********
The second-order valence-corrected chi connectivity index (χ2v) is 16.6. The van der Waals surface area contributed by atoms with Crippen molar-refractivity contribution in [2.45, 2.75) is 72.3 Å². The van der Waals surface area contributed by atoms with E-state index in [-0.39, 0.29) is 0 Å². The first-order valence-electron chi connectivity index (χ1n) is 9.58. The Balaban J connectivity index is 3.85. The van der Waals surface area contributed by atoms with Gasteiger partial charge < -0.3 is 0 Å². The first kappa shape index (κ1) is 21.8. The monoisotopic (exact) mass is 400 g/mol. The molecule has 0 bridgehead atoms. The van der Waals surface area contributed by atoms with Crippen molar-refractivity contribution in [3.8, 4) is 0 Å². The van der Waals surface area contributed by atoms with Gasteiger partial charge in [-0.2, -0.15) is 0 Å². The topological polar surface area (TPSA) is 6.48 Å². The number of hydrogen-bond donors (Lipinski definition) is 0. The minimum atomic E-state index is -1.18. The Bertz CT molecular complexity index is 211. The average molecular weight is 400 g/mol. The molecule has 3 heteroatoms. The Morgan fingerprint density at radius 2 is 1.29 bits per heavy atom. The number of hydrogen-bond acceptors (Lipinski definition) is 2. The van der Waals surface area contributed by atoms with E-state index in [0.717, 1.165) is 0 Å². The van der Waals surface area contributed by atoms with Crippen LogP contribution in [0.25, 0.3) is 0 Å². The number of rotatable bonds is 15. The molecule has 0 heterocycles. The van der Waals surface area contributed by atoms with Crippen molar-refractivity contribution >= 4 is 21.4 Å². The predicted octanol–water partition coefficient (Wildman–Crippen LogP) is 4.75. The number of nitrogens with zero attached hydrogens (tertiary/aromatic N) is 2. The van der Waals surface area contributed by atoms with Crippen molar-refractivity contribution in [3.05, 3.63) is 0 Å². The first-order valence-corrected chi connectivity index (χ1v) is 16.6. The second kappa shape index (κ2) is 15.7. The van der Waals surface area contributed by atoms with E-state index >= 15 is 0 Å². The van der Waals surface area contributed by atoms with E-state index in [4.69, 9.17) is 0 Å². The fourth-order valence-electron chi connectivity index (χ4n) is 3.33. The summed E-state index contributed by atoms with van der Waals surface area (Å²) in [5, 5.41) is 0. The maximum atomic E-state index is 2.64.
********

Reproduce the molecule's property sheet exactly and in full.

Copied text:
The second-order valence-corrected chi connectivity index (χ2v) is 16.6. The van der Waals surface area contributed by atoms with Crippen molar-refractivity contribution in [2.45, 2.75) is 72.3 Å². The van der Waals surface area contributed by atoms with E-state index in [-0.39, 0.29) is 0 Å². The first-order valence-electron chi connectivity index (χ1n) is 9.58. The Balaban J connectivity index is 3.85. The van der Waals surface area contributed by atoms with Gasteiger partial charge < -0.3 is 0 Å². The first kappa shape index (κ1) is 21.8. The monoisotopic (exact) mass is 400 g/mol. The molecule has 0 bridgehead atoms. The van der Waals surface area contributed by atoms with Crippen molar-refractivity contribution in [3.8, 4) is 0 Å². The van der Waals surface area contributed by atoms with Gasteiger partial charge in [-0.2, -0.15) is 0 Å². The topological polar surface area (TPSA) is 6.48 Å². The number of hydrogen-bond donors (Lipinski definition) is 0. The minimum atomic E-state index is -1.18. The Bertz CT molecular complexity index is 211. The average molecular weight is 400 g/mol. The molecule has 3 heteroatoms. The Morgan fingerprint density at radius 2 is 1.29 bits per heavy atom. The number of hydrogen-bond acceptors (Lipinski definition) is 2. The van der Waals surface area contributed by atoms with E-state index in [0.717, 1.165) is 0 Å². The van der Waals surface area contributed by atoms with Crippen LogP contribution in [0.25, 0.3) is 0 Å². The number of rotatable bonds is 15. The molecule has 0 heterocycles. The van der Waals surface area contributed by atoms with Crippen molar-refractivity contribution >= 4 is 21.4 Å². The predicted octanol–water partition coefficient (Wildman–Crippen LogP) is 4.75. The number of nitrogens with zero attached hydrogens (tertiary/aromatic N) is 2. The van der Waals surface area contributed by atoms with Crippen molar-refractivity contribution in [3.05, 3.63) is 0 Å². The first-order valence-corrected chi connectivity index (χ1v) is 16.6. The second kappa shape index (κ2) is 15.7. The van der Waals surface area contributed by atoms with E-state index >= 15 is 0 Å². The van der Waals surface area contributed by atoms with E-state index in [4.69, 9.17) is 0 Å². The fourth-order valence-electron chi connectivity index (χ4n) is 3.33. The summed E-state index contributed by atoms with van der Waals surface area (Å²) in [5, 5.41) is 0. The maximum atomic E-state index is 2.64.